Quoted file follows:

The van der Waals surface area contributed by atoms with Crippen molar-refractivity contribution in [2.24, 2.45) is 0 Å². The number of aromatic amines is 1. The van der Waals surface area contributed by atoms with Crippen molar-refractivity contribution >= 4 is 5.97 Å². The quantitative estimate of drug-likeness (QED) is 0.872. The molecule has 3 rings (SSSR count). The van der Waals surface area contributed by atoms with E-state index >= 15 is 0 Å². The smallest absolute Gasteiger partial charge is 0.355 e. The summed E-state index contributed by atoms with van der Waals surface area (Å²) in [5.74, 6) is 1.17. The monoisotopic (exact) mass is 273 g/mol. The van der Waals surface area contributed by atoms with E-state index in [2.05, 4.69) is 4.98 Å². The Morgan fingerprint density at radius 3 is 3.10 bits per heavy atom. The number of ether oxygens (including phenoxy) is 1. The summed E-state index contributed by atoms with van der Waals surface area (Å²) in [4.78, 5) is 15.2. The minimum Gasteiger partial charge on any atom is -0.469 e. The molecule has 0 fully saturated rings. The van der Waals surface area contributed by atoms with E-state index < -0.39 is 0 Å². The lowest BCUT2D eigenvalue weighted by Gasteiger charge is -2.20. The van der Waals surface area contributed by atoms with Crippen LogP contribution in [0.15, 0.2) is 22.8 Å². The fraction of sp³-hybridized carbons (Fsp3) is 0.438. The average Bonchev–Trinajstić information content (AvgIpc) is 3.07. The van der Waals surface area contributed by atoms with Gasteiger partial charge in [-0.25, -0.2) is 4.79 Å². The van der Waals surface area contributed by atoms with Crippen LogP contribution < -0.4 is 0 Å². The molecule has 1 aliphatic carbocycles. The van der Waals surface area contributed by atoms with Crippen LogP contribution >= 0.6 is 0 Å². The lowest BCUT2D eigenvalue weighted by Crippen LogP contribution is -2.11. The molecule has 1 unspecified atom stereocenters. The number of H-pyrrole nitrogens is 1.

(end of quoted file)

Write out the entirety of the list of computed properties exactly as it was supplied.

The van der Waals surface area contributed by atoms with Crippen molar-refractivity contribution in [2.24, 2.45) is 0 Å². The number of aromatic amines is 1. The van der Waals surface area contributed by atoms with Crippen molar-refractivity contribution >= 4 is 5.97 Å². The quantitative estimate of drug-likeness (QED) is 0.872. The molecule has 3 rings (SSSR count). The van der Waals surface area contributed by atoms with E-state index >= 15 is 0 Å². The smallest absolute Gasteiger partial charge is 0.355 e. The summed E-state index contributed by atoms with van der Waals surface area (Å²) in [5.74, 6) is 1.17. The monoisotopic (exact) mass is 273 g/mol. The van der Waals surface area contributed by atoms with E-state index in [2.05, 4.69) is 4.98 Å². The Morgan fingerprint density at radius 3 is 3.10 bits per heavy atom. The number of ether oxygens (including phenoxy) is 1. The summed E-state index contributed by atoms with van der Waals surface area (Å²) in [4.78, 5) is 15.2. The minimum Gasteiger partial charge on any atom is -0.469 e. The molecule has 0 fully saturated rings. The van der Waals surface area contributed by atoms with E-state index < -0.39 is 0 Å². The lowest BCUT2D eigenvalue weighted by Gasteiger charge is -2.20. The van der Waals surface area contributed by atoms with Crippen LogP contribution in [0.15, 0.2) is 22.8 Å². The fraction of sp³-hybridized carbons (Fsp3) is 0.438. The average Bonchev–Trinajstić information content (AvgIpc) is 3.07. The van der Waals surface area contributed by atoms with Gasteiger partial charge in [-0.25, -0.2) is 4.79 Å². The van der Waals surface area contributed by atoms with Crippen LogP contribution < -0.4 is 0 Å². The molecule has 1 aliphatic carbocycles. The van der Waals surface area contributed by atoms with Crippen LogP contribution >= 0.6 is 0 Å². The lowest BCUT2D eigenvalue weighted by Crippen LogP contribution is -2.11. The molecule has 1 unspecified atom stereocenters. The number of H-pyrrole nitrogens is 1.